“No matter what you spend on this car it’ll never be good, but you’ll need about £7000 of welding just to get it through an MOT” I was told.
If they’d told me that first I’d never have wasted so much having the engine repaired. I’d have sold the car on for parts or restoration. Not only had I been done by Nick, I’d been taken for a ride by a garage I trusted too.
I contacted Nick and complained. He apologised, claimed to be unaware of the extent of the rot and offered to send me some money back once he sold his E-Type. I suspected he was lying. He was, of course, and I never heard from the unscrupulous git again.
The most pressing repair required was to one of the rear suspension mounts. Without this it wasn’t safe at all to drive it anywhere, so I forked out more money to have that done. A few weeks later I got it back.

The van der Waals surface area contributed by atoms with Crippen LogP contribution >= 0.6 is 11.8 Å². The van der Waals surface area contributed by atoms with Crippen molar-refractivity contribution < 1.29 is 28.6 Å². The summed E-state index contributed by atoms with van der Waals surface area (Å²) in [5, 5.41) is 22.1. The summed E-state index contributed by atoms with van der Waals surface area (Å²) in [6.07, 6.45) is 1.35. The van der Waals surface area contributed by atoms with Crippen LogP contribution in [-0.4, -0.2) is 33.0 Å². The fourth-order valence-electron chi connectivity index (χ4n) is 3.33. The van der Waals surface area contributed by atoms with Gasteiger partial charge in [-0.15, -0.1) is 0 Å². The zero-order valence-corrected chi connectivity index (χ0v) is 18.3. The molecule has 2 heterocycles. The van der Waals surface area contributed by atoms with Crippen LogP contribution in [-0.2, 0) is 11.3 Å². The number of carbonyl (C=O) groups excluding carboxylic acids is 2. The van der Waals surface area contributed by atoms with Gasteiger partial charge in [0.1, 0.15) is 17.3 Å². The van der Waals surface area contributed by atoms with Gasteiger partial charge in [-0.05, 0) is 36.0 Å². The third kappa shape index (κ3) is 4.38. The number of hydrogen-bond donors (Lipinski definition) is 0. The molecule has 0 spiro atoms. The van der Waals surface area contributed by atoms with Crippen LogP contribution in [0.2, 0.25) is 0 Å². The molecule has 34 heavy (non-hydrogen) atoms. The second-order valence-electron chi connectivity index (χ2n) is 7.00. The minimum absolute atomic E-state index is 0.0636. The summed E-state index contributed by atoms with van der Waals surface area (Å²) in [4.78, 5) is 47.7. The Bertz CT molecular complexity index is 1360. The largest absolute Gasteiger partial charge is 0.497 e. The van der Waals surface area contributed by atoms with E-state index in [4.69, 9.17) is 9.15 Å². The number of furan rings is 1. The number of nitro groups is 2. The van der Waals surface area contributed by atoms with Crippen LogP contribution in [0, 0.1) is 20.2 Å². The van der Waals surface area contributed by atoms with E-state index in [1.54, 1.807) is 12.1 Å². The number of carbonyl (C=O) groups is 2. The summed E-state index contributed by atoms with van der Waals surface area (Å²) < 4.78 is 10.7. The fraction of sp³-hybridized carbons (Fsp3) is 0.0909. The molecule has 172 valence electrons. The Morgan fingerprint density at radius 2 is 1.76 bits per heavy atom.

I was told the car would then do for a month or two regular driving but that I should probably sell it on if I didn’t have the cash to get it through it’s next MOT.
Having had its emergency repairs the car became known as Oscar. My then fiancée, now wife, and I did get a little use of if it, taking drives here and there.
At twenty yards the car looked good and it received plenty of thumbs up and admiring glances. ‘If only they knew’ I thought.
When the MOT expired I put Oscar up for sale, back on eBay. I was honest about the condition of the car and included the photos of the underside with markings showing the areas that needed repaired. I didn’t want some other poor sucker going through what I had.
A young lad, around twenty-years-old expressed and interest a came to see Oscar. He arrived in a two door Minor saloon, his daily driver. He was a Minor nut, which was good news.